The Culturist Recommends - Exhibitions in July/August 2016

Summer time in Dubai sees a decreased number of new exhibition openings, but there are a few ongoing exhibitions running all summer. Here are five exhibitions (the last two have been listed in previous months) that you can visit between now and August.

Click on the title of each exhibition below if you'd like to read more.


Gallery: DUCTAC, Mall of the Emirates, Dubai
Dates: Until 31st July 2016


Khalid Mezaina - Television of the Month, 15 sec single-channel stop motion video installation

Ramadinzation explores artists and designers' personal versus collective memories of Ramadan, reflecting on their own significant memories and experiences of Ramadan. Against increasing corporatisation of Ramadan, these personal and artistic re-interpretations highlight many common and shared experiences of the holy month by incorporating recognisable elements such as Ramadan "musalsalat" (Khalid Mezaina), the iftar table (Fatima Albudoor), or being on one's best behavior (Safwan Subzwari).

Parataxic distortion by Christo & Andrew
Gallery: East Wing, Dubai
Dates: Until 1st September 2016
Summer hours in July: 10am - 2pm, Saturday - Thursday

Working across photography, mixed media and film, Doha based artists, Christto & Andrew have been breaking boundaries with their bold compositions since forming their artistic union in 2012. Colourful and daring, the pair works in partnership to produce a stream of hyperrealism that blends humour and portraiture while generating strong statements that challenge vapid and misleading stereotypes about the Gulf region.

Traditional ideas about photography are continually being challenged with the incorporation of new tools and methods, including widespread uses of appropriation and performance, paving the way for radical changes in how we conceive of this art form.

Their practice employs an evocative contemporary narrative that is fresh and exciting, with compositions that dabble in sarcasm and the fantastic presenting an alternative viewpoint on recent developments in the Gulf, defying any attempts by the main stream to pigeonhole them, or their reflections on the region.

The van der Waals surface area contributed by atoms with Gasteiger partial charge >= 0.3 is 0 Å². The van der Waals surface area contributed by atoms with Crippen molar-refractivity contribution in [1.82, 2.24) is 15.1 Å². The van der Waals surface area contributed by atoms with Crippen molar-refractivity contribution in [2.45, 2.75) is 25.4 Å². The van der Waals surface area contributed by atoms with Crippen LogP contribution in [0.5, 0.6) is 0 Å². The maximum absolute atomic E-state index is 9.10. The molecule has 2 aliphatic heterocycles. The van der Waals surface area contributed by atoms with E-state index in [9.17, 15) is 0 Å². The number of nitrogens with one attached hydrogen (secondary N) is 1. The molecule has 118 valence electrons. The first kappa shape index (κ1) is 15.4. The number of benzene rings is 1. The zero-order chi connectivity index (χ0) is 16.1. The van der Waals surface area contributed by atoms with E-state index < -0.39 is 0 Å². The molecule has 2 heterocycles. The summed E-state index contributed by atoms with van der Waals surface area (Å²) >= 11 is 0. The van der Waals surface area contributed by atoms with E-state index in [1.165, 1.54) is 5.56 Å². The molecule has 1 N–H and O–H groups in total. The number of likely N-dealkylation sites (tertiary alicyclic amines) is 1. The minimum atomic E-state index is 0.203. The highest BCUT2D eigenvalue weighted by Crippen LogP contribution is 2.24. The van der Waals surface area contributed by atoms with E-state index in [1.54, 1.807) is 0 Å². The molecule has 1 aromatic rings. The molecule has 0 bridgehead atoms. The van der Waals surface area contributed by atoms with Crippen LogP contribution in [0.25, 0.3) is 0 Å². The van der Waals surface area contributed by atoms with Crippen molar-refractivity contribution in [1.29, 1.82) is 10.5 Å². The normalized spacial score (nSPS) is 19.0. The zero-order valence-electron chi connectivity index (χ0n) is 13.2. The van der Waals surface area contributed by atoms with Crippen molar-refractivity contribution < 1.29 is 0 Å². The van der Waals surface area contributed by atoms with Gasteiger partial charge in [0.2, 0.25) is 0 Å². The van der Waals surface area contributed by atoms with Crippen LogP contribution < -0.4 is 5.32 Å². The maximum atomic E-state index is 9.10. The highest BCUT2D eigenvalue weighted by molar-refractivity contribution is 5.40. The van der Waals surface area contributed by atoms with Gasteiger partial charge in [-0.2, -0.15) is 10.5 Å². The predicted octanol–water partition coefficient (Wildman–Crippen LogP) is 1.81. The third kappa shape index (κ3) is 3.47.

Made in Tashkeel
Gallery: Tashkeel, Dubai
Dates: Until 1st September 2016

Emma Pathere - Selfie

Made in Tashkeel is an annual exhibition showcasing the works of Tashkeel members, workshop participants and recent exhibiting artists. The exhibition celebrates the on-going practice of members that makes up the creative and communal atmosphere within the art organisation.

Home Ground
Gallery: Barjeel Art Foundation, Maraya Art Centre, Sharjah
Dates: Until 1st September 2016


Manal Al Dowayan - Suspended Together – Standing Doves

The connection one feels to place is an abstract notion, often spoken of in terms of memories, habits, rituals, and experiences. It is elusive, yet always present. Home Ground addresses the struggles associated with navigating geo-political barriers, and explores ways in which identity is shaped by one’s relationship with a particular geography.
The works presented in this exhibition have relevance beyond their individual contexts, touching upon themes and experiences that resonate on a global scale.


The Short Century
Museum: Sharjah Art Museum, Sharjah
Dates: Until 24th December 2016


Seif Wanly - Oil on panel, 58.5 x 71 cm, 1953

Historical periods are not defined by calendar dates, but by significant events that mark the end of one era and the beginning of the next. The 20th Century is “The Short Century,” a term popularised by the historian Eric Hobsbawm for an era that saw many of the most dramatic and extreme shifts in human history.

This era was witness to the most violent wars, the largest human migrations, the rapid expansion of cities (now the largest centres of human life), the dominance of mechanised industry, and the rapid rise, conflict, and collapse of expansive ideologies that underpinned them.

The Short Century begins in the European context with the First World War in 1914, and ends in 1991 with the fall of the Soviet Union. In the Middle East, the Century bears parallel borders: the Sykes-Picot Agreement (1916) or the fall of the Ottoman Empire (1920) marks its beginning, and the Gulf War (1990-1991) marks its conclusion. Each end demarcates stark shifts in politics, society, and cultural production.

This exhibition explores a number of artistic narratives in the Arab world, from representations of landscape and portraiture, responses to social and political developments, and the rise of nationalisms. As counterpoint alongside these expressions are the developments of abstraction – tajreed – and hurufiyya (an indigenous lettrism).

Links to the previous months:

The Culturist Recommends - Exhibitions in January 2016

The Culturist Recommends - Exhibitions in February 2016

The Culturist Recommends - Exhibitions in March 2016

The Culturist Recommends - Exhibitions in April 2016

The Culturist Recommends - Exhibitions in May 2016